statistically significant associations between the probability that a student had not heard of bursaries and the following key socio-economic characteristics, presented in order of magnitude:

Household income - students from high-income households were 15

percentage points more likely to have not heard of bursaries than students from low-income households and 13 percentage points more likely to have not heard of bursaries than students from middle-income households.

Ethnicity – Asian students were 8 percentage points more likely than White students to be unaware of bursaries, and Black students were 7 percentage points more likely than White students to have not heard of bursaries. Additionally, the multivariate analysis identified statistically significant associations between the probability that a student had not heard of bursaries from universities and the following institutional characteristics:

HEI type - students who attended a Russell group HEI were 10 percentage points less likely to have not heard of bursaries than students who attended a post-1992 HEI, and 9 percentage points less likely to have not heard of bursaries than students who attended a pre-1992 HEI. Similarly, students who attended a 1994 group HEI were 6 percentage points less likely to have not heard of bursaries than students who attended a post-1992 HEI. This suggests the Russell group universities are more effective than other types of HEIs in marketing their bursaries to students.

HEI HEBSS status - students who attended a HEBSS status information-only HEI were 7 percentage points less likely to have not heard of bursaries than students attending an HEI with full HEBSS status.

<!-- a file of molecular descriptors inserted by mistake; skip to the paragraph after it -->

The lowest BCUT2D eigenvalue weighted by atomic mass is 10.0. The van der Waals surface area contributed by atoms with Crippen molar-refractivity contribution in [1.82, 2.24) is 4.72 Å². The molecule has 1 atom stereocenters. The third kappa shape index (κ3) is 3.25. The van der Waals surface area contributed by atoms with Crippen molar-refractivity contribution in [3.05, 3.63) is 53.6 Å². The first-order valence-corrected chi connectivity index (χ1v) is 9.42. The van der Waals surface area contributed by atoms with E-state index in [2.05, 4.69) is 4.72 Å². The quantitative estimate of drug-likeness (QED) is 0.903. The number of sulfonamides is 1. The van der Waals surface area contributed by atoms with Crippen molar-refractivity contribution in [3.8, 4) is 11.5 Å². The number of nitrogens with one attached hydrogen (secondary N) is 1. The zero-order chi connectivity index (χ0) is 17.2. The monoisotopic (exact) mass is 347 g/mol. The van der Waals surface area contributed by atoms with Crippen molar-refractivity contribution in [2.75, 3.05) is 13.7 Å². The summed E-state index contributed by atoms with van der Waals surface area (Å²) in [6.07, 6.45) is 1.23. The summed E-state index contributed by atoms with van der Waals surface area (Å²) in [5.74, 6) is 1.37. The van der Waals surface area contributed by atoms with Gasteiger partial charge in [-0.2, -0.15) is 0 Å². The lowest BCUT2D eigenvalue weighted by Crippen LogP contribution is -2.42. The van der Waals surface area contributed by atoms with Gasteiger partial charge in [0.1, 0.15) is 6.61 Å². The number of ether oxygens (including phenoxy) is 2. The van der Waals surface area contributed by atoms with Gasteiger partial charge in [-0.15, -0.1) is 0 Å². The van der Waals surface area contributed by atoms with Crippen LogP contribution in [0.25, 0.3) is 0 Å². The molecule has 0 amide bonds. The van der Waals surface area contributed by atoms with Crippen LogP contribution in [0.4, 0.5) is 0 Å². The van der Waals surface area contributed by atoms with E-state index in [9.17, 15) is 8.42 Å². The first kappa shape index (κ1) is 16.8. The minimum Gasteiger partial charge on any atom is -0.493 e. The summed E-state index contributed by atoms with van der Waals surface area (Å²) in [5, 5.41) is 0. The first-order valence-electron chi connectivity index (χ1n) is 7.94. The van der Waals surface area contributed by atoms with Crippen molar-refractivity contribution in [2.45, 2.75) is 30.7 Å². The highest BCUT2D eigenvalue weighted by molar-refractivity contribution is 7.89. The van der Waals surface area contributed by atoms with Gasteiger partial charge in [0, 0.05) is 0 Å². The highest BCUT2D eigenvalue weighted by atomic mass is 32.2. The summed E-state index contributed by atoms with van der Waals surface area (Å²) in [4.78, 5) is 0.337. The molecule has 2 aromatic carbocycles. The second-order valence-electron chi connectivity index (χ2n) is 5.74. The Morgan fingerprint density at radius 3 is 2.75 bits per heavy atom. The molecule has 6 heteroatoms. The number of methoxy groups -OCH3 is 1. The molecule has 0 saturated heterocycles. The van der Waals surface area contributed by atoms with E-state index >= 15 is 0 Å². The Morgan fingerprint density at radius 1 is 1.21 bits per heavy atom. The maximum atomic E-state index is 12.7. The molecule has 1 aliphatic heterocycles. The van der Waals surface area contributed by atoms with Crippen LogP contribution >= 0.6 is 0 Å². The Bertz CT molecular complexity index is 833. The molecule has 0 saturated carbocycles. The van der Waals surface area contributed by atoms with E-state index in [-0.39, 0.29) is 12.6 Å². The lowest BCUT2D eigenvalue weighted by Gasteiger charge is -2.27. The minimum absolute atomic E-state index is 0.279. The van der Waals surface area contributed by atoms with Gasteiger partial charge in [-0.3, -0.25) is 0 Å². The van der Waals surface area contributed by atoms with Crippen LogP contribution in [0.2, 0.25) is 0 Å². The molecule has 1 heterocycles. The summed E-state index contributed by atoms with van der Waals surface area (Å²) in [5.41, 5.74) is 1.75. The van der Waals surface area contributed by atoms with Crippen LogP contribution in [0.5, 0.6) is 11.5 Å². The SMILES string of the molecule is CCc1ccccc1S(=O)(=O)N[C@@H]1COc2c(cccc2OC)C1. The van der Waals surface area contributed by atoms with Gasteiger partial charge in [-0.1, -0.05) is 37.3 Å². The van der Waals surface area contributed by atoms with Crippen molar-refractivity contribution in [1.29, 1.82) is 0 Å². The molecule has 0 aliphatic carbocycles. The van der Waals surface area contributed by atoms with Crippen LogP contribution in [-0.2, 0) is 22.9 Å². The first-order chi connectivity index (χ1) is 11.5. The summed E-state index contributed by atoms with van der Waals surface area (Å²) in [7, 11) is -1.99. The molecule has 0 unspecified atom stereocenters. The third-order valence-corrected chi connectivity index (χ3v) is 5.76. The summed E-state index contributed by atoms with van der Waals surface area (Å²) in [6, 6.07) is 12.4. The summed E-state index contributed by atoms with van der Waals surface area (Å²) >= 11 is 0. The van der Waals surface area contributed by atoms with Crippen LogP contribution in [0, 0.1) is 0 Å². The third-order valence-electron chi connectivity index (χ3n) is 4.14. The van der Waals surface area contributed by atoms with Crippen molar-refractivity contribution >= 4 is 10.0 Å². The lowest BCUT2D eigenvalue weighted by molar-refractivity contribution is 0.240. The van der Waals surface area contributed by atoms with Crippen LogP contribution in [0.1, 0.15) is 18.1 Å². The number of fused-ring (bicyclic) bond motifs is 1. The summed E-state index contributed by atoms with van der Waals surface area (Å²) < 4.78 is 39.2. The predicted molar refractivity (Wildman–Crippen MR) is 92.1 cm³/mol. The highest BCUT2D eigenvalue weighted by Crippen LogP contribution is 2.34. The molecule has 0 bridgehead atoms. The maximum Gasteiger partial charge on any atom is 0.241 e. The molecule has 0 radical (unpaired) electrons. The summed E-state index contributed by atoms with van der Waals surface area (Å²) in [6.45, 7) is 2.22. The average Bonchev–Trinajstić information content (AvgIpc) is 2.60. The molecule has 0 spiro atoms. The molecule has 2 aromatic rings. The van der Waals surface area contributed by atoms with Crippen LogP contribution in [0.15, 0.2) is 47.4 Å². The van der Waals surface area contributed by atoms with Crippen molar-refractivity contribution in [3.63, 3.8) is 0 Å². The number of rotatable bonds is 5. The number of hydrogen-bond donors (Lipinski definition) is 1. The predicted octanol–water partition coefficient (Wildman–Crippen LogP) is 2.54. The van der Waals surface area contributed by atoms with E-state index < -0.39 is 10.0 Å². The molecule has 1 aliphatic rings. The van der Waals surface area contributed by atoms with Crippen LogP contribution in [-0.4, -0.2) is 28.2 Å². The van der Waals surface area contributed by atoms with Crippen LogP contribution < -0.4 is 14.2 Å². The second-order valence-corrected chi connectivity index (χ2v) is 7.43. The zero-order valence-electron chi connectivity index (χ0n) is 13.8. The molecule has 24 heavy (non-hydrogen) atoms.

Living arrangements – students who lived in other rented accommodation during term-time were 7 percentage points more likely to have not heard of bursaries than students who lived in university provided accommodation during term-time or students who lived with their parents/family.

have to choose which one university offer they will accept, and which one will be an insurance place in case they fail to obtain the grades required for their first choice.

Just over a half of students had first heard of bursaries before applying to university (33%) or when completing their UCAS application form (19%). The remaining 48 per cent had first heard about bursaries after submitting their UCAS application. A significant number of students had not heard of bursaries until after their place at university was confirmed (9%), and a further 8 per cent had not heard of bursaries until they received a letter from their university confirming that they would receive a bursary (Figure 3.2). There is clearly some lack of awareness about bursaries even for students who ultimately receive bursaries. The potential role of bursaries to shape students‟ choice of HE is therefore likely to be limited, given the high proportion of students who had first heard about bursaries late in the UCAS application process.